By Prof. Jose Maria Sison
International Coordinating Committee
International League of Peoples’ Struggle
11 September 2005
The proposed Comprehensive Convention on International Terrorism (CCIT) will be one more weapon of US imperialism for oppressing under the guise of combating terrorism persons and groups fighting for national liberation and social justice. It is principally a legal cover for the United States to intervene in the domestic affairs of other states. Articles 3 and 6 of the current draft legally allow the United States in conducting its “war on terror” to extend its police activities to all parts of the globe.
The definitions under Article 2 of the working draft actually considers armed struggle a criminal offense rather than a political act: “Any person commits an offence within the meaning of this Convention if that person…causes: …serious damage to public …property …when the purpose of the conduct …is to compel a Government …to do or abstain from doing any act.”
The draft Convention also makes resistance to foreign occupation a terrorist act. In Iraq for example any attack on US forces, whether those openly acknowledged as military or the so-called “military civilians,” is a terrorist act according to the definition in the previous paragraph.
It requires signatory states to “align” their domestic law with the Convention. This means that they would have to pass national anti-terrorism laws criminalizing so-called terrorist acts. Many national legislatures have been unable to pass anti-terrorism laws because of strong objections and resistance by the people. As proposed the Convention is an example of “policy laundering,” a tactic increasingly employed by the United States of using international or foreign forums or mechanisms to force acceptance of its policies by sovereign states without going through their national political processes.
It also retrospectively legalizes the many so-called anti-terrorism measures which have been strongly criticized as arbitrary and unjust and which violate basic civil, political and human rights such as the right to _expression, association, due process and the right not to be discriminated and to a good reputation. In particular, the practice of drawing up unjust lists of terrorist groups and individuals by the United States, the European Union and the United Kingdom will now be legal and entities on these lists would now be considered terrorists outside their original jurisdictions.
These so-called terrorist lists have been compiled solely on the basis of intelligence assessments which have not been or could not be subjected either to legislative or judicial review. These lists have been exposed by human rights experts and activists as “arbitrary and politically-motivated.” Not only individuals and groups are affected by these lists. Entire communities have suffered racial discrimination because of these lists.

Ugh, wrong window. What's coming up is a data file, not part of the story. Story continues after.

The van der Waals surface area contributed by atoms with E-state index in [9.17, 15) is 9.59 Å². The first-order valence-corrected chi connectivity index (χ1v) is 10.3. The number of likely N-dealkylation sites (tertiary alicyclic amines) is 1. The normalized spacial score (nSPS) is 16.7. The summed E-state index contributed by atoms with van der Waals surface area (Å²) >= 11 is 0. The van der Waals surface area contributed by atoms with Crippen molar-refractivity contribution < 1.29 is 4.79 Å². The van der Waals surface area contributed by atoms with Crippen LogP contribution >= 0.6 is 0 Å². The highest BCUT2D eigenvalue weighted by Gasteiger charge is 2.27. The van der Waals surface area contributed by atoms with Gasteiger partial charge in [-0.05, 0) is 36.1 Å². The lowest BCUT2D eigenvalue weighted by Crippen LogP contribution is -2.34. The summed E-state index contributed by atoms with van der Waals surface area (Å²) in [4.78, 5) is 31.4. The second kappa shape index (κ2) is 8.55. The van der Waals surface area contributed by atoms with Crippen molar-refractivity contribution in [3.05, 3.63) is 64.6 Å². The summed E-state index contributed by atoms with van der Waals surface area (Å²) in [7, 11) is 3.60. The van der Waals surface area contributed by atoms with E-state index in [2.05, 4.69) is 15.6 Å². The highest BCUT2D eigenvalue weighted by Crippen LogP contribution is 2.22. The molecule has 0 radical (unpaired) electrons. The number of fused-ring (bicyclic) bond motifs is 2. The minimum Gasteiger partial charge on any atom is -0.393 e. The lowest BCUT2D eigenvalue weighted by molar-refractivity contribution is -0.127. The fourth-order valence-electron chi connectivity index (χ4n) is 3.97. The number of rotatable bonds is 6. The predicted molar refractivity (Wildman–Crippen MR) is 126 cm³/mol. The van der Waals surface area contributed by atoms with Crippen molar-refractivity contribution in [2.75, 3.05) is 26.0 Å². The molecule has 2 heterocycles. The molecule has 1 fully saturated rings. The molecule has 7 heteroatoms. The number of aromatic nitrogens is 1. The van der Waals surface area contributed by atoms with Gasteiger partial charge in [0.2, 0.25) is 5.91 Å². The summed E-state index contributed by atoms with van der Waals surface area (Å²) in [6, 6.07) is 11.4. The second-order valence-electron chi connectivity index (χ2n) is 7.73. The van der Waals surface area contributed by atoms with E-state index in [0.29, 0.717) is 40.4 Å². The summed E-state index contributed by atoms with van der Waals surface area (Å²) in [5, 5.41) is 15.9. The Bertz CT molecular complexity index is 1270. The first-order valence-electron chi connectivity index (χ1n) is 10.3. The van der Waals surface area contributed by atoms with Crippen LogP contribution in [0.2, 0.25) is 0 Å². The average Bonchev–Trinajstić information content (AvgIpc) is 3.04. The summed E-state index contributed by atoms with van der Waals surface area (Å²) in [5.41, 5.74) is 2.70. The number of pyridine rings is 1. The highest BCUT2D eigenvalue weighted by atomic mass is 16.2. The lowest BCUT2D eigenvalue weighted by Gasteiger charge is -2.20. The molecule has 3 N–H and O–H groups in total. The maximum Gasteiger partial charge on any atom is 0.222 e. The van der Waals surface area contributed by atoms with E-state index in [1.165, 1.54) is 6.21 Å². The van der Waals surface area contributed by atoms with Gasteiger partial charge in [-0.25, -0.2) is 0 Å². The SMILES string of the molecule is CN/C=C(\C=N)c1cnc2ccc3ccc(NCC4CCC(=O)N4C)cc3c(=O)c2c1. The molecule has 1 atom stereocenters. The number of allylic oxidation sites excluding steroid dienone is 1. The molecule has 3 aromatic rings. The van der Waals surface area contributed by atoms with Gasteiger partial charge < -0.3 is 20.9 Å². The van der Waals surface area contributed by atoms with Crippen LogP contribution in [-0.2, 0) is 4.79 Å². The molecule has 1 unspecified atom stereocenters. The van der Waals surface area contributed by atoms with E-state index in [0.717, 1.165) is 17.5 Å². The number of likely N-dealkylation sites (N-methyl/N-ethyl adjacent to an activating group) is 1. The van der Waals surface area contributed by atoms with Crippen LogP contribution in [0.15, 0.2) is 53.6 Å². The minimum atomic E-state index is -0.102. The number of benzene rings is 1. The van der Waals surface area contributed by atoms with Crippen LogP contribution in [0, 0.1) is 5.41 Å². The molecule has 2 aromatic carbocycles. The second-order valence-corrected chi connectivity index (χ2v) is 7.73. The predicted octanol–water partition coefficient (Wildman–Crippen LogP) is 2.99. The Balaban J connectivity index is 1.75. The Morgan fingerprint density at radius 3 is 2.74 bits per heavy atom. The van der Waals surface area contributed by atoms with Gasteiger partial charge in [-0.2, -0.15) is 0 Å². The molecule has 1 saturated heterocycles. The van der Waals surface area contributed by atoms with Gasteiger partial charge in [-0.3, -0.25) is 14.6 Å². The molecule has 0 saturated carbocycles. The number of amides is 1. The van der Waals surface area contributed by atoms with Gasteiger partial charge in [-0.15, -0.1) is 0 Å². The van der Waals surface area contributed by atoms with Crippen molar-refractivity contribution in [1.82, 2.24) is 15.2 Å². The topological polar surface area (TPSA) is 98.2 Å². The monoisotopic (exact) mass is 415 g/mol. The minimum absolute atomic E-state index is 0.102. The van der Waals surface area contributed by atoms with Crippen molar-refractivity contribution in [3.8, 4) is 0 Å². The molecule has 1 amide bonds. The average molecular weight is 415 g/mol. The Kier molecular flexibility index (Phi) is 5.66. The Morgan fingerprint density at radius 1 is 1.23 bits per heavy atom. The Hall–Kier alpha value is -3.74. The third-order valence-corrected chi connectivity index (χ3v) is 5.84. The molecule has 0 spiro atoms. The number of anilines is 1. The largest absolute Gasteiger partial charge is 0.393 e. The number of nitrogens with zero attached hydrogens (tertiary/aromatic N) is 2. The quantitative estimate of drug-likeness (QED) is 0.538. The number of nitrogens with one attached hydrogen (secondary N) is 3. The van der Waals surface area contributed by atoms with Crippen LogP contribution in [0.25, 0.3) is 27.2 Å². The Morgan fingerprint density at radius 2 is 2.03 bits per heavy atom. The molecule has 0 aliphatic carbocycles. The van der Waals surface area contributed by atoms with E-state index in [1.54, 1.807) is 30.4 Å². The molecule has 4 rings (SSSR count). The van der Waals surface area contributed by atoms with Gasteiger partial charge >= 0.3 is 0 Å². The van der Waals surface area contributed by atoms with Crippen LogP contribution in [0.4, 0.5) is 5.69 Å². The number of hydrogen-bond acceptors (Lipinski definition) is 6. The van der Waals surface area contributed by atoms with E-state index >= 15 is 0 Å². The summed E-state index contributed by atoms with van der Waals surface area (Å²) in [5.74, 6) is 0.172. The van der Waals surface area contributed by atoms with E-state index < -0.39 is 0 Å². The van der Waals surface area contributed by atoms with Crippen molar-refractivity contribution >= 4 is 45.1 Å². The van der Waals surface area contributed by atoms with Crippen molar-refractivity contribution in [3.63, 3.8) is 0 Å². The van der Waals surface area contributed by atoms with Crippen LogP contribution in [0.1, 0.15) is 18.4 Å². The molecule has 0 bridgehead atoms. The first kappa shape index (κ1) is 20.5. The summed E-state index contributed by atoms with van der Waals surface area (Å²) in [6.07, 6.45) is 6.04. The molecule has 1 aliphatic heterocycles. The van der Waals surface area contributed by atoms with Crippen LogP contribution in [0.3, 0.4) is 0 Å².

The Convention would criminalize not only specific “terrorist acts” but also so-called “preparatory acts.” “Instigating” the commission of a terrorist act or “tolerating” terrorist activities would also be criminal offenses. This is a serious abridgement of the right to free _expression for example of journalists, writers, filmmakers and others artists who tackle or discuss terrorist acts or entities in their professional work.
The Convention would be a global extradition treaty and would extend the police powers and operations of the United States to all parts of the globe. Under proposed articles 11 to 17, a state may request extradition even without a formal extradition treaty with regard to terrorist crimes. Moreover, Article 14 explicitly states that any terrorist act defined by the Convention shall not be regarded as a political act in connection with an extradition request. Article 7 would revise the Refugee Convention by including terrorism as among the grounds for refusing asylum. But more serious would be an interpretation of the Convention as negating the principle of non-refoulement guaranteed by the Refugee Convention. #
—————————– Amnesty International Statement to the U.N. General Assembly
22 October 2001
United Nations General Assembly, 56th Session 2001, Draft Comprehensive Convention on International Terrorism: A Threat to Human Rights Standards
Working document submitted by India on the draft comprehensive convention on international terrorism